USAID Supports Commercial Response to Deforestation in Southeast Asia

 In News

BANGKOK, April 7 2021 – The United States Agency for International Development (USAID) Green Invest Asia and the U.S. Forest Service hosted a March 31 webinar with agribusiness leaders and investors to discuss commercial  implications of a recently published scientific study on commodity-driven forest loss in Southeast Asia.

Increased cultivation and exports of commodities from Southeast Asia including palm oil, nuts, cereals and fruits contributed to the conversion of 9.5 million hectares (one hectare is roughly the size of one football field) of forests into cropland from 2000-2015. If these forests were still standing, there would be 85 percent less carbon dioxide emissions released.

“We are here to bridge research and its commercial application to change the trajectory of deforestation in Southeast Asia,” said Sarah Marlay, U.S. Forest Service’s Asia Pacific program manager.

Using high-resolution satellite imagery, scientists from Spatial Informatics Group and U.S. Forest Service examined 7,600 sample plots of land in Cambodia, Indonesia, Lao PDR, Myanmar, Philippines, Thailand and Vietnam to detect what crops were grown on deforested land from 2000-2015, and the impact on the release of carbon dioxide equivalent (CO2e) emissions into the atmosphere.

Researchers found that while palm oil drove deforestation in Indonesia, rubber and pulpwood were the main causes in Thailand during the period studied; herbaceous crops like cereals and cassava were main drivers in Cambodia, Lao PDR, Myanmar and the Philippines.

The trade volume of fruits more than tripled in the region in this same period, cereal exports more than quintupled, and nuts and palm oil exports multiplied more than eight times. Herbaceous crops were behind most commodity-driven forest loss – three million hectares – slightly more than palm oil.

Steven G. Olive, the head of USAID’s regional office for Asia and the Pacific, noted the urgency for business to act on findings: “’Climate-smart’ has gone from being a buzzword to business survival strategy…with each climate calamity, the realization grows that climate risk is an investment risk. Southeast Asia is critical to reaching any emission goal due to investors and businesses investing and operating in this region and above-average greenhouse gas emissions from agriculture.”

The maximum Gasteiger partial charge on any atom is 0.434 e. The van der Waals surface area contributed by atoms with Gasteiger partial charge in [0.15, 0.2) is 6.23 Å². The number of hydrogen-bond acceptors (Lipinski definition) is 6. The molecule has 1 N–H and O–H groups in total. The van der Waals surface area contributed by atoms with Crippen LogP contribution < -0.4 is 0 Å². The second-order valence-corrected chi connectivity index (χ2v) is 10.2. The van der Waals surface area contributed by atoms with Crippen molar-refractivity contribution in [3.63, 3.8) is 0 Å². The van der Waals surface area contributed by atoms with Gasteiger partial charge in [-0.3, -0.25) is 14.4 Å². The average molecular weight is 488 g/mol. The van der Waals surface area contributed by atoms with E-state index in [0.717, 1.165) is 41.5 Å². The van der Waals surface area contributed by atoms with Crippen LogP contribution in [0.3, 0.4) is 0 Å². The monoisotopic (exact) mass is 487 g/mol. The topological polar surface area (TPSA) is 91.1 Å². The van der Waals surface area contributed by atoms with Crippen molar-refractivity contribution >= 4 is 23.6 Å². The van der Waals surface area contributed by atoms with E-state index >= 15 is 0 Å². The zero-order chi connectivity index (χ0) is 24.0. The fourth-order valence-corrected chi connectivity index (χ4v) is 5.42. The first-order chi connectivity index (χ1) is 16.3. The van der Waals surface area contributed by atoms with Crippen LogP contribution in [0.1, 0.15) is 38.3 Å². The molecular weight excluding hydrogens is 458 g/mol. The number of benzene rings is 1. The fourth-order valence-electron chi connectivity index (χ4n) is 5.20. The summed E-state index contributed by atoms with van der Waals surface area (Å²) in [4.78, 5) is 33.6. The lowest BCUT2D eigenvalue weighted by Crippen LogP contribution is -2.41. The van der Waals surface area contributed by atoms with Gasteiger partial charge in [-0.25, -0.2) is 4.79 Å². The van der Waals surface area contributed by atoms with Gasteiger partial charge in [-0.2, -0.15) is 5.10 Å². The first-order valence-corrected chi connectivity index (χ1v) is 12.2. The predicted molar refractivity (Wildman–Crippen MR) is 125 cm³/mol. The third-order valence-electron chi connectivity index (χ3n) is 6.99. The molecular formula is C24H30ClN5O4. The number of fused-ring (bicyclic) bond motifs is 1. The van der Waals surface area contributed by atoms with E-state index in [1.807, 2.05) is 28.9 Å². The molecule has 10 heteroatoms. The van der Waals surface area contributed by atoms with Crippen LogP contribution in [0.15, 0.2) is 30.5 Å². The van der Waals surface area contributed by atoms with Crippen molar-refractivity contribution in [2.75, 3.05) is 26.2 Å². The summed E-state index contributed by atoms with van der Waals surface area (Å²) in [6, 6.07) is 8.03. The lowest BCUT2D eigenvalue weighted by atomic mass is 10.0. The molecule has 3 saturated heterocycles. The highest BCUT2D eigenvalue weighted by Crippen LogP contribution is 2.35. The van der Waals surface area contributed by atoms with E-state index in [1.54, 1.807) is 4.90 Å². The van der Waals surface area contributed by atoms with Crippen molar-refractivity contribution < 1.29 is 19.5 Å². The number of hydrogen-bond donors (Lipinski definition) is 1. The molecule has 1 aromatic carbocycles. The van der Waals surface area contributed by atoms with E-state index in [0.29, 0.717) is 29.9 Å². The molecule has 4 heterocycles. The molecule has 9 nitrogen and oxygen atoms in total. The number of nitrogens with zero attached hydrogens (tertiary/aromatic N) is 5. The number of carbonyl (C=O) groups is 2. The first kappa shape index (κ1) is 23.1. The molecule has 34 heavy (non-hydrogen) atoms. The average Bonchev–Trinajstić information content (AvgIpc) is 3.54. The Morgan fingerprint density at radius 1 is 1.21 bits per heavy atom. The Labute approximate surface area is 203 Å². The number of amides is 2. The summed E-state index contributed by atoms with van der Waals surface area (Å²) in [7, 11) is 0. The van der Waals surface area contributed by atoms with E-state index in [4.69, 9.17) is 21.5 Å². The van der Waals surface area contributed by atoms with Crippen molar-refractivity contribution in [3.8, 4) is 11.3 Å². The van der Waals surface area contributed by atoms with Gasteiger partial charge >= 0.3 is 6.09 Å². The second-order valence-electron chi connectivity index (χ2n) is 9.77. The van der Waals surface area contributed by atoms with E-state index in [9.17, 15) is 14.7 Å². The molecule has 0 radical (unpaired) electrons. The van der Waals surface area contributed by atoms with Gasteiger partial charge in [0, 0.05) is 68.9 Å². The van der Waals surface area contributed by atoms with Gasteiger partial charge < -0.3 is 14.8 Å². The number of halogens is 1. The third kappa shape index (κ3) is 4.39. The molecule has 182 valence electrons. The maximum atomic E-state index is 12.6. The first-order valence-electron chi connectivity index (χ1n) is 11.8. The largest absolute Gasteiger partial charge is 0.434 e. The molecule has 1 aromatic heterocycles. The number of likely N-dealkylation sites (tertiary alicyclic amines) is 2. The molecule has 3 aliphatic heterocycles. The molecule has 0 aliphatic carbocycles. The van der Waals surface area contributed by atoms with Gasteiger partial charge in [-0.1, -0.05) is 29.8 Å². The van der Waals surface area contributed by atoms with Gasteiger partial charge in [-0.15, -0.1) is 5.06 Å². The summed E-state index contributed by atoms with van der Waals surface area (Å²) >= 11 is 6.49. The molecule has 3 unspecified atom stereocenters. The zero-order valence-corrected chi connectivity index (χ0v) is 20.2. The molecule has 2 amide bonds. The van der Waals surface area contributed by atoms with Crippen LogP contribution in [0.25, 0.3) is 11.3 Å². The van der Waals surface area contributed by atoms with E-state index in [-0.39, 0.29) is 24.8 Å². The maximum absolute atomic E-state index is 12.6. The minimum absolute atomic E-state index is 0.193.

Risks vs opportunities

The scientific panel explained how “remote-sensing” technology – where special cameras  from aircraft or satellites collect images – used in the study can help businesses avoid sourcing from deforesting operations, plan where to safely expand cultivation, audit company environmental commitments with more precision and calculate carbon footprints.

Wouter de Smet, Nestlé’s Green Coffee Manager for Africa, Oceania and Asia regions said such technology not only helped Nestlé monitor risks (for example, of encroachment into), but also to identify opportunities, such as planting trees. “We go beyond risk to look at opportunities.”

Researchers recommended ways the land can capture more carbon, or prevent its release, including climate-smart cultivation practices like intercropping (the planting of more than one crop together) and agroforestry (planting/conserving trees alongside crops).

In agroforestry, yields of a primary crop decrease when farmers plant secondary crops. Not all farmers can take the loss in income from the first crop, while waiting on new income streams, said Florian Reimer, Chief Operating Officer with Kennemer Eco Solutions, which works with smallholder farmers in the Philippines. “We need a balance between environmental impact and economic losses.”

On formerly forested lands the study analyzed, some 140 million hectares were planted with only one cash crop, while 129 million hectares included tree planting. What has historically been considered a gap – lack of trees and crop diversification – is actually an investment opportunity, said Christy Owen, head of USAID Green Invest Asia, which supports corporates reduce greenhouse gas emissions from their agriculture and forestry operations in Southeast Asia, while also supporting suppliers to meet investment and sourcing environmental requirements.

Southeast Asia is a key commodity-sourcing region, with most of the world’s coconut, rice, rubber, and a large share of coffee coming from the countries studied.

Olive, with USAID, noted how “Southeast Asia is critical to reaching any emission goal, anywhere in the world…It will take a whole-of-supply chain approach to reach net zero, and USAID looks to support low-emission business models that can scale.”


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